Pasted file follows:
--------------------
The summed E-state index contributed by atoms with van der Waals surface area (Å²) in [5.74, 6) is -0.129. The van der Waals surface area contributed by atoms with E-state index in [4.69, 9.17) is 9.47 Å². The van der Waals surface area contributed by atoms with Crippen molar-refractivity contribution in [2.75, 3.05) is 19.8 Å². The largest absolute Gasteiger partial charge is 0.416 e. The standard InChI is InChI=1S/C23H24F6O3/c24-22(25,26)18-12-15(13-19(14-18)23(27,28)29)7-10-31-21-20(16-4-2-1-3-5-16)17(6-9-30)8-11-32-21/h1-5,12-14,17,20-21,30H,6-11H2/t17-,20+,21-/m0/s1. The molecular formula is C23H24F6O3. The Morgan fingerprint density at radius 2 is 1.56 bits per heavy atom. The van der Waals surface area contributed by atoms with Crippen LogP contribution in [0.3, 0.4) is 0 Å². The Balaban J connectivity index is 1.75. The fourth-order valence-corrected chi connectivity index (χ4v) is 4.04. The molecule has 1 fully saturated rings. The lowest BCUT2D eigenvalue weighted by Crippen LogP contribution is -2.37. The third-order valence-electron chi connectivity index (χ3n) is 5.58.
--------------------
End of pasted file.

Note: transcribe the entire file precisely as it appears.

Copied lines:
The summed E-state index contributed by atoms with van der Waals surface area (Å²) in [5.74, 6) is -0.129. The van der Waals surface area contributed by atoms with E-state index in [4.69, 9.17) is 9.47 Å². The van der Waals surface area contributed by atoms with Crippen molar-refractivity contribution in [2.75, 3.05) is 19.8 Å². The largest absolute Gasteiger partial charge is 0.416 e. The standard InChI is InChI=1S/C23H24F6O3/c24-22(25,26)18-12-15(13-19(14-18)23(27,28)29)7-10-31-21-20(16-4-2-1-3-5-16)17(6-9-30)8-11-32-21/h1-5,12-14,17,20-21,30H,6-11H2/t17-,20+,21-/m0/s1. The molecular formula is C23H24F6O3. The Morgan fingerprint density at radius 2 is 1.56 bits per heavy atom. The van der Waals surface area contributed by atoms with Crippen LogP contribution in [0.3, 0.4) is 0 Å². The Balaban J connectivity index is 1.75. The fourth-order valence-corrected chi connectivity index (χ4v) is 4.04. The molecule has 1 fully saturated rings. The lowest BCUT2D eigenvalue weighted by Crippen LogP contribution is -2.37. The third-order valence-electron chi connectivity index (χ3n) is 5.58.